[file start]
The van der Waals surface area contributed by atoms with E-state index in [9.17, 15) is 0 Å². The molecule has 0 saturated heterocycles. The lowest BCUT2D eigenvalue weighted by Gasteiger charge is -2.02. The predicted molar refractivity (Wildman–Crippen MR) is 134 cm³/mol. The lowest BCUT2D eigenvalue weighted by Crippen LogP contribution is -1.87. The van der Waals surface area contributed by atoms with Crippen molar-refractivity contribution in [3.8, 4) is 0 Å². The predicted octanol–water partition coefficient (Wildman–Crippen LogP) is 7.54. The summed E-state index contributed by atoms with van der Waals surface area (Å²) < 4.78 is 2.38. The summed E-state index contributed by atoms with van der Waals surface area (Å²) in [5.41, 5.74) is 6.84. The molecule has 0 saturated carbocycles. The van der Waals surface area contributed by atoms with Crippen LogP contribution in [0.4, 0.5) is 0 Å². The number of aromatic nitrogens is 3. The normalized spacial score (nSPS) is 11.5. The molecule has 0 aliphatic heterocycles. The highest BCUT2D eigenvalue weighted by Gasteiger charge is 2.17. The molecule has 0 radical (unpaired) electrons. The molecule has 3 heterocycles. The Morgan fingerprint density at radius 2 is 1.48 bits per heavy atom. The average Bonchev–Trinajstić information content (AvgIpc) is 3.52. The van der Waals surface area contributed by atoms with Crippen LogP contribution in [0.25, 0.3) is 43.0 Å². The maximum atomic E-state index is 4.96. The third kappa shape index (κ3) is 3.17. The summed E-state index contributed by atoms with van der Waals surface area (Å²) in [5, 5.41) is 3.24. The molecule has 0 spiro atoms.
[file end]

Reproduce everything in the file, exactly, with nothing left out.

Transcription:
The van der Waals surface area contributed by atoms with E-state index in [9.17, 15) is 0 Å². The molecule has 0 saturated heterocycles. The lowest BCUT2D eigenvalue weighted by Gasteiger charge is -2.02. The predicted molar refractivity (Wildman–Crippen MR) is 134 cm³/mol. The lowest BCUT2D eigenvalue weighted by Crippen LogP contribution is -1.87. The van der Waals surface area contributed by atoms with Crippen molar-refractivity contribution in [3.8, 4) is 0 Å². The predicted octanol–water partition coefficient (Wildman–Crippen LogP) is 7.54. The summed E-state index contributed by atoms with van der Waals surface area (Å²) < 4.78 is 2.38. The summed E-state index contributed by atoms with van der Waals surface area (Å²) in [5.41, 5.74) is 6.84. The molecule has 0 saturated carbocycles. The van der Waals surface area contributed by atoms with Crippen LogP contribution in [0.4, 0.5) is 0 Å². The number of aromatic nitrogens is 3. The normalized spacial score (nSPS) is 11.5. The molecule has 0 aliphatic heterocycles. The highest BCUT2D eigenvalue weighted by Gasteiger charge is 2.17. The molecule has 0 radical (unpaired) electrons. The molecule has 3 heterocycles. The Morgan fingerprint density at radius 2 is 1.48 bits per heavy atom. The average Bonchev–Trinajstić information content (AvgIpc) is 3.52. The van der Waals surface area contributed by atoms with Crippen LogP contribution in [0.25, 0.3) is 43.0 Å². The maximum atomic E-state index is 4.96. The third kappa shape index (κ3) is 3.17. The summed E-state index contributed by atoms with van der Waals surface area (Å²) in [5, 5.41) is 3.24. The molecule has 0 spiro atoms.